Thursday, 26 April 2012

Hall of Fame: McNabb v Dawkins

Two players who will forever be remembered as Philadelphia Eagles have both made statements in the last week; one has done it with dignity and humility you would expect, the other is making noises that louder the more insignificant he has become.

Donovan McNabb is still an active player, an unattached free agent who is seeking a team to throw for.  He is currently unattached because he has two awful seasons with the Washington Redskins and Minnesota Vikings.

Brian Dawkins, the 2nd round draft pick out of Clemson, became an irrepressible Safety who was a starter from his first season in 1996 and became an integral part of the team that went to five NFC championship games and one Superbowl.  Dawkins was the leader of the defence, the defence that scored points and allowed the offence marshalled by McNabb the opportunity to take them to these milestone games.

Whilst McNabb is making noises that he is hall of fame worthy, Dawkins is going to slope off into a quiet retirement.  The Eagles have even extended an invitation to the Denver Broncos player to return to Philly so he can officially retire in the green of an Eagle.  McNabb left on bitter terms with the Eagle organisation, and is not so welcome.

My argument and belief is that Dawkins is most certainly worthy of enshrinement in Canton, Ohio.  Defensive players of note and of great skill playing levels are few and far between, especially at safety.  John Lynch is a name who is first time ballot for sure, yet Dawkins work off the field and the fact he is so beloved in the city and the team still helps.  And even when he went to Denver, he elevated that franchise.  The work Dawkins did with Champ Bailey in the defence at Mile High, helped Denver win some of their games and got somewhat overshadowed by the hysteria of Tebow-mania.  Remember a prolific Ben Roethlisberger was expected to stomp over this leaky Denver defence, and did he?  No, Big Ben's numbers on that night were woeful (22-40, 289yds, 1TD, 1INT, 75.9rating)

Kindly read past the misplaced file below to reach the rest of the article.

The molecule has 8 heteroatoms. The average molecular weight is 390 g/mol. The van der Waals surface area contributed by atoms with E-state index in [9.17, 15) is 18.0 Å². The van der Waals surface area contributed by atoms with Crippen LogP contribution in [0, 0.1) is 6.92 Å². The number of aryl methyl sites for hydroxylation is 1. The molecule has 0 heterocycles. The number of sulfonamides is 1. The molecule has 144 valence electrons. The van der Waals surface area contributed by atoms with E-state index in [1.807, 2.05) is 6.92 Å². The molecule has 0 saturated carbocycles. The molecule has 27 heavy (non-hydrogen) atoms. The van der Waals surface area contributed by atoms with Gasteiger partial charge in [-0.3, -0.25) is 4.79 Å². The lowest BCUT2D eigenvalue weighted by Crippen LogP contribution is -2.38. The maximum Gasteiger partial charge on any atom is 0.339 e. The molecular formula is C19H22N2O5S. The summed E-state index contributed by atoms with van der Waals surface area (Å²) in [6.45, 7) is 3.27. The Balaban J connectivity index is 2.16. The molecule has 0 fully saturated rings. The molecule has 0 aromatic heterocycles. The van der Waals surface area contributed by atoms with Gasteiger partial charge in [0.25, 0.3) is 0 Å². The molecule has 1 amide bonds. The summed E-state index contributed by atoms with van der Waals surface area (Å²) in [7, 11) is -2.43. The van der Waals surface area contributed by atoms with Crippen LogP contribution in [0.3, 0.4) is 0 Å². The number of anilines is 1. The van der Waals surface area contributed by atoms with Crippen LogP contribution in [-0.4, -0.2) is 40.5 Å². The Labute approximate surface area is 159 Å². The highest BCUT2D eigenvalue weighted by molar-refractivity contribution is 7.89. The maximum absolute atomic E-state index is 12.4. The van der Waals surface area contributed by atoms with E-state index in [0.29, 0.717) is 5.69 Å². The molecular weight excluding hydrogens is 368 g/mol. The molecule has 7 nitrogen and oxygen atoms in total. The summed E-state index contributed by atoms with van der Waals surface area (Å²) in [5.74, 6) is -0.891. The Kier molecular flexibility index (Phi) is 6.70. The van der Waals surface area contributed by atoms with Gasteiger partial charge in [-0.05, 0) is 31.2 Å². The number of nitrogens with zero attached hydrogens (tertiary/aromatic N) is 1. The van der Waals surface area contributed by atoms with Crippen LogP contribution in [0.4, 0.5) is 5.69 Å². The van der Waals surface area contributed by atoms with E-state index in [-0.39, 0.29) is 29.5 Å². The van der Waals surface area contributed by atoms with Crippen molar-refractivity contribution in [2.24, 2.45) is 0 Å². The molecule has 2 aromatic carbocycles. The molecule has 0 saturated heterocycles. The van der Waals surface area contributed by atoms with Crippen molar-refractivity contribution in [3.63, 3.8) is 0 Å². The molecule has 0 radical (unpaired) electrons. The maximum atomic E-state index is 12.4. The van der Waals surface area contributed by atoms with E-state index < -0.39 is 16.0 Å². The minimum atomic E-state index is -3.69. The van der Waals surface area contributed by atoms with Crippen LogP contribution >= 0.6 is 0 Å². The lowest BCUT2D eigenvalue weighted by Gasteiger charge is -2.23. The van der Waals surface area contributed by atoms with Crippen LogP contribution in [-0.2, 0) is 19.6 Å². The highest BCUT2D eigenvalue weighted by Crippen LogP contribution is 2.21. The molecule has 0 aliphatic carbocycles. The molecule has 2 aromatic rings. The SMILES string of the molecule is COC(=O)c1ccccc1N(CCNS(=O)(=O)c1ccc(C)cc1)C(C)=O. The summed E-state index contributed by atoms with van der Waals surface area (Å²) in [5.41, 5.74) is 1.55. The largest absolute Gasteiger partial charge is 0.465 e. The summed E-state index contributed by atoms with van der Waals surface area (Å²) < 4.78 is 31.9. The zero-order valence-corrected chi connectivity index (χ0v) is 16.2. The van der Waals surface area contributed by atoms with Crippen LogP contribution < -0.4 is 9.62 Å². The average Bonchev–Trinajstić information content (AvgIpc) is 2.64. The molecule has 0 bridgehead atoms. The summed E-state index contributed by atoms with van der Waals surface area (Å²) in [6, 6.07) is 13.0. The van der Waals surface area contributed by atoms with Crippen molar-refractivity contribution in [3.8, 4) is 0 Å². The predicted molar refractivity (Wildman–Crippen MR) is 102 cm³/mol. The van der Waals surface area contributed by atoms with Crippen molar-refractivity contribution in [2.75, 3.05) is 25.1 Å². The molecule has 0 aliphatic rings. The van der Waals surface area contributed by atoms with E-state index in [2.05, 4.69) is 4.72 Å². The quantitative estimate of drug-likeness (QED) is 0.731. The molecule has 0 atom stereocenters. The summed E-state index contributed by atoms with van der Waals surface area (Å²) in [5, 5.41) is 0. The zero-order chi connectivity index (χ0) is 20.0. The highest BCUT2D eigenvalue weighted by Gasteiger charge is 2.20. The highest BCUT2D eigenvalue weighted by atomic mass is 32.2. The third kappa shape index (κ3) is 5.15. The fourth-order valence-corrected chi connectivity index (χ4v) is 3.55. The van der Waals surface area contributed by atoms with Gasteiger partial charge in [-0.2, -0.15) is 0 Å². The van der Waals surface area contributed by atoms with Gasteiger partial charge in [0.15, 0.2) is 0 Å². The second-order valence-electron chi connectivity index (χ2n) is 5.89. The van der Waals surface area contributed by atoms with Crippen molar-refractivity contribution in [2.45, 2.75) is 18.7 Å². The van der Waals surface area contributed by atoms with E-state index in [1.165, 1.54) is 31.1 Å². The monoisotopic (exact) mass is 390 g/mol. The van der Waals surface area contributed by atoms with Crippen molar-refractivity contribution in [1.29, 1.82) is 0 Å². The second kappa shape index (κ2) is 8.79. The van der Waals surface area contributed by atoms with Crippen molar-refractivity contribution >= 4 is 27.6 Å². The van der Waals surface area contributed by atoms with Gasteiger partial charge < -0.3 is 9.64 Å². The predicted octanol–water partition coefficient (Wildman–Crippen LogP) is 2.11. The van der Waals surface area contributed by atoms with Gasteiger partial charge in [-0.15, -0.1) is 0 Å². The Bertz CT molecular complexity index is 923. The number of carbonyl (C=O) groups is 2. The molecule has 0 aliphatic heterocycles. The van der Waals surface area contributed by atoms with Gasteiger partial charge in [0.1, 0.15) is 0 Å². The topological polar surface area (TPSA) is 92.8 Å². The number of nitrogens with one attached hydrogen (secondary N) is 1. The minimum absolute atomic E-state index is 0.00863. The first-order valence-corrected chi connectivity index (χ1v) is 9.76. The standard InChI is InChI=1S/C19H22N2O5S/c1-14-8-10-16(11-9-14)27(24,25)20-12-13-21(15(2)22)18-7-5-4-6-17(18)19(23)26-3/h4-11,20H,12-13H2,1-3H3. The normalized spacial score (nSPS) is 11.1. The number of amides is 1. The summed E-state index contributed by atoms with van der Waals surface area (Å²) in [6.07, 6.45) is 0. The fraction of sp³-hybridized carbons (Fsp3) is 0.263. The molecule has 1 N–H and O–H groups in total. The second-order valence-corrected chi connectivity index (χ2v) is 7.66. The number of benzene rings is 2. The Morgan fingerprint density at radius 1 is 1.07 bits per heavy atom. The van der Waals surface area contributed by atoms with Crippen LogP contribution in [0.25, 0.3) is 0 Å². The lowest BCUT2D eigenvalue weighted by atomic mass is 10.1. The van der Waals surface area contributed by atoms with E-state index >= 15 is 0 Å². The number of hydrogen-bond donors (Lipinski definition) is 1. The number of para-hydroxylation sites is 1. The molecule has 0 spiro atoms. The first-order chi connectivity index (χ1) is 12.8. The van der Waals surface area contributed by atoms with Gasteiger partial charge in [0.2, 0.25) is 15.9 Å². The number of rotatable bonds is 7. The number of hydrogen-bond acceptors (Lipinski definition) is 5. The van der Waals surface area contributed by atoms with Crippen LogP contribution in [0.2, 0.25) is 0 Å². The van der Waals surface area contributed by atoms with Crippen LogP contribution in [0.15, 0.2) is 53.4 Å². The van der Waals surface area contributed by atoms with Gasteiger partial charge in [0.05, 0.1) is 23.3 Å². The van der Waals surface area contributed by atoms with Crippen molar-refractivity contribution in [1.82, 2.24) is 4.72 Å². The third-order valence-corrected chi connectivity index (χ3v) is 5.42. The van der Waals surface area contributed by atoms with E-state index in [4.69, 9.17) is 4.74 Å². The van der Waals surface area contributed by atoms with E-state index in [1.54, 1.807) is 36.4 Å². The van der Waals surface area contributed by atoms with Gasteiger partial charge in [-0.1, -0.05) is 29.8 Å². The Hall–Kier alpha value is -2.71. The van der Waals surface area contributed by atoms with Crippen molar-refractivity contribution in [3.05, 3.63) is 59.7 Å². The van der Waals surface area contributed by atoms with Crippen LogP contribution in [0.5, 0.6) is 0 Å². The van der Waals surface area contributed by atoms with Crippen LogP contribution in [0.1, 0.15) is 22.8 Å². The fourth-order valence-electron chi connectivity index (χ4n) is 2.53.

It also helps that Dawkins has some great career numbers, 26 sacks, 37 forced fumbles (16 recovered) and 37 interceptions.

As for McNabb, his argument is a difficult one.  For a quarterback to be elite, you have to have at least one ring on your finger.  Look at all the active ones you consider they have the jewellry - Brady, Big Ben, Eli, Peyton, Rodgers, Brees, even Brett Favre did get one.  The only elite one at the moment is Philip Rivers and that is due to his productivity and efficiency, expect him to bounce back this season.

Dawkins is a shoe in because he played fair but played hard.  He was an exemplary model of professionalism with a clean sheet of integrity and respect from his peers.

As for McNabb he has now left three teams (Eagles, Redskins, Vikings) all with a cloud over his head.  Yet for a player you live and die by what have you won.  The Eagles never won the QB, ultimately the one they played in was against a good New England side, yet they had a chance to tie yet took too long.  That comes down to the QB and his coach.

There is an argument that if Jim Kelly is in, why not McNabb.  They share similar figures, McNabb has 37,726 to Kelly's 35,467 yet Kelly played in two Superbowls to McNabb's one, yet he was the franchise in Buffalo.

Should he retire now, McNabb's figures are ecliped already by the still very active Brady (39,979), Brees (40,742), Peyton (54,828).  He is also behind people who are questionable entries Drew Bledsoe (44,611), Kerry Collins (40,922) - two players who also lost in SuperBowls yet have had storied careers also.  I am not saying Collins is going to the Hall, Bledsoe might, but McNabb has thrown less than Collins.  Even someone like Matt Hasselbeck (33,150) is not far behind McNabb, and he is certainly not HoF but at least he has a job.

Interestingly, Kurt Warner (32,344) has thrown 5,000 yards less than McNabb yet when he becomes eligible in 2014 he is a first ballot certainty; he played in 3 superbowls and won one.  Yet he was the man who marshalled the greatest show on turf, and resurrected his career in Arizona where many thought he went to retire, he took a ragtag to the SuperBowl and very nearly got the upset.

People say McNabb deserves it more than Troy Aikman (32,942) yet Aikman won three titles, admittedly more due to having a great back like Emmitt Smith to complement him.

McNabb is in that group like Phil Simms (33,462) who although won a SuperBowl is not going to make it and Simms won a ring.  McNabb also has a career Passer rating of 85.6% , that needs to be nearer to 95% like Brady/Manning will be.

Like Skip Bayless says on First Take, if you have to think about someone being in the Hall of Fame for half a second, chances are they do not deserve it.  Love him or hate him, Brett Favre will be in the Hall of Fame with a click of the fingers.  McNabb may have to wait a bit longer, although depending upon retirements and eligibility he may well scrap in, but if it is the first year it will be surprising.

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